My dad’s younger sister, Aunt Ronnie, lived in Los Angeles and worked in the entertainment industry as an agent for technical people on movies and TV. She and I had always been close but I had never had the opportunity to spend consistent time with her. Instead, it had been short visits whenever she was back in New England. Ronnie reached out to me around this time and broke the devastating news: she had been diagnosed with lung cancer and told that she only had six months to live! When I called her to tell her I was sorry to hear this, she asked me to come visit her – and to make it soon!

At the age of thirty, I was already dissatisfied with my life, my job, and the endless cold winters. I had been looking around for my next job, beyond the broadcasting industry, but it was looking bleak. I didn’t have job skills outside of being a writer, reporter, and communicator. I knew I would have to start all over doing “something else” but I wasn’t sure what it was. So I made my airline reservation right away and I took a few days off from my current job.

Ronnie and I finally got to spend some time together but I can’t say that it was that great. The shadow of her disease was always present, although we both chose not to talk about it.

Instead, I decided to interview for some jobs in Southern California. I had always wanted to be a writer for a record company or my dream job, writing for Rolling Stone magazine! Instead, I took another job working in marketing and sales for a Cable TV company, because again, I needed to support myself if I were to start all over again. Then, my plan was to work my way up to that dream job.

Lucky for me, I had the sales skills to convince all three companies that I interviewed with that week to hire me. One was in Anaheim, one was in Los Angeles, and one was in San Juan Capistrano. I took the job offer with the company in Anaheim and made arrangements with Ronnie to move in with her when I came back to start my job. All was looking good and I was invigorated by the thought of changing my life and leaving what I didn’t like, behind.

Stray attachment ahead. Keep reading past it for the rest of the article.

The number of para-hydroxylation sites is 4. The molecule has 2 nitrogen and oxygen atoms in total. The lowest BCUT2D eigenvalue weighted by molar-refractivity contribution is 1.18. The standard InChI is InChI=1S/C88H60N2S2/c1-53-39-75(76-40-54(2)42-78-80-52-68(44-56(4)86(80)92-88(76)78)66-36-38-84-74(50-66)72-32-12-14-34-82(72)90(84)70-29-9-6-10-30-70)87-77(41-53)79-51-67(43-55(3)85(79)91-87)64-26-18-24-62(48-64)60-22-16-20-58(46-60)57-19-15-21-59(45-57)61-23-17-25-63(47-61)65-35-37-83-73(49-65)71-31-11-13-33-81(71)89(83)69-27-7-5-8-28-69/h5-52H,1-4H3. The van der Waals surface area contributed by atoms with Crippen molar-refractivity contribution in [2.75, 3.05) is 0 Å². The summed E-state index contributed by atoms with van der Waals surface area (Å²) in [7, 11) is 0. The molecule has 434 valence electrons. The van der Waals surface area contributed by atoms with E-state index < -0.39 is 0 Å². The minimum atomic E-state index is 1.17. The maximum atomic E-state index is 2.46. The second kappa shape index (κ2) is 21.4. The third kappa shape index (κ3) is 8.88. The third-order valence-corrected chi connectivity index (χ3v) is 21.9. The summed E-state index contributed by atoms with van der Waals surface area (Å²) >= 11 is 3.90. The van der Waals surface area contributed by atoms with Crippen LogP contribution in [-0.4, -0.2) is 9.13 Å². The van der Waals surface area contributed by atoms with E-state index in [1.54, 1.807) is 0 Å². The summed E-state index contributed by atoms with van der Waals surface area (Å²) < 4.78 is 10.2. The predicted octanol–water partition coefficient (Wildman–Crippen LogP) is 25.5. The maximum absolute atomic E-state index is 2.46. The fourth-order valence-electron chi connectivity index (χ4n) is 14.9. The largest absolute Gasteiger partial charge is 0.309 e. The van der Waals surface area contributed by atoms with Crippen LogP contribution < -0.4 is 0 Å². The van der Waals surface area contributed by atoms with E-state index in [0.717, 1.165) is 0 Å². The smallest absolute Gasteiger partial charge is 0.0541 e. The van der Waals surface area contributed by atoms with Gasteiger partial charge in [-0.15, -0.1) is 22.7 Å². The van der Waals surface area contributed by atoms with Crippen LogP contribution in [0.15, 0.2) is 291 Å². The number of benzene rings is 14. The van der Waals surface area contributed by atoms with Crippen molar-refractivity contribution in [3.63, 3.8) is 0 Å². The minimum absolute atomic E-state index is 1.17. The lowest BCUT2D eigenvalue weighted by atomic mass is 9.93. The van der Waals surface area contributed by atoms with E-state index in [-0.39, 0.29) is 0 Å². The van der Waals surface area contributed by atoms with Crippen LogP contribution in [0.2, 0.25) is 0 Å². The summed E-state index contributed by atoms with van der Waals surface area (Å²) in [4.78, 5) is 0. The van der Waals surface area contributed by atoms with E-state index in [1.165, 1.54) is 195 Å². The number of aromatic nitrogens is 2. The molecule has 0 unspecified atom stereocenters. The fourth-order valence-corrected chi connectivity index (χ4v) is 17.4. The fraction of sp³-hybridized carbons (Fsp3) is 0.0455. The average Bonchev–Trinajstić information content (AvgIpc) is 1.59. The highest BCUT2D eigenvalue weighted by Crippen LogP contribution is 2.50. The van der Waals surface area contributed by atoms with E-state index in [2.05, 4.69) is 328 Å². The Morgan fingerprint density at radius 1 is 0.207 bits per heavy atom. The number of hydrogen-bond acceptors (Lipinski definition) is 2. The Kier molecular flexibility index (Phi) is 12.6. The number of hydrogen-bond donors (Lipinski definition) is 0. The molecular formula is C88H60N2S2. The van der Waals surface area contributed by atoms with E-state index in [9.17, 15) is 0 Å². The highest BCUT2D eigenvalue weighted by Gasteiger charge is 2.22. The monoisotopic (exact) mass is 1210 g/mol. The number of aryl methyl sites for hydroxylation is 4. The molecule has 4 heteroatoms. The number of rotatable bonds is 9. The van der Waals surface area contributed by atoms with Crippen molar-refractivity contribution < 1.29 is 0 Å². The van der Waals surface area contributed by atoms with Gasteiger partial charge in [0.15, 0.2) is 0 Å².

True to the plan, I moved to L.A. in June 1988 and moved in with Ronnie for a month while I figured out what to do for the long-term. That job in Anaheim lasted two months and then I realized I didn’t like the work culture. I ended up interviewing with another company and taking a job in Newport Beach. I moved in with some roommates in La Habra, CA and spent the weekends in L.A. with Ronnie. But a year later, I changed jobs again to work for a company in Simi Valley so I could live closer to Ronnie. When she passed, in November 1989, I had to make a decision: was I here to stay or was going to go home? I decided to stay because I hadn’t yet reached my goal of working as a writer.

The next ten years were rough. I supported myself working at an ad agency, writing PR content for three different public relations agencies, and yes, being a writer! I freelanced for many newspapers and magazines during the 1990’s, among them: Variety, Boxoffice, Music Connection, HITS, Los Angeles Business Journal, Pasadena Weekly, Insurance Journal, and the L.A. Times. Not long after Ronnie died, I launched my own writing business, Writer For Hire (www.writerpatkramer.com). The one thing I knew, deep down in my bones, was that I was going to make my certified, small, woman-owned business Writer For Hire a success, no matter how hard I had to work!

Looking back, the big, life-changing move I made in 1988 was all worth it, despite everything that I had to do to start over. I moved six or seven times between 1988 and 1995. Would I do it again at my present age? I don’t think so. You get used to certain things in life – financial security, your support systems which include co-workers, friends, and neighbors.

That being said, if I ever were to move somewhere outside of Los Angeles, I would certainly continue my business. That’s a given; it’s in my bones. Once a writer, always a writer. So when LinkedIn asked me to write an article about #TheBigShift, I knew this story would be about that change I made that was all worth it.

Had I stayed in Massachusetts and settled for a different life, I would never have experienced the life I now love. Looking back on all the hard work it took, it was all worth it. Thank you, Ronnie, for helping me make it happen. I wish you were still here to see me now.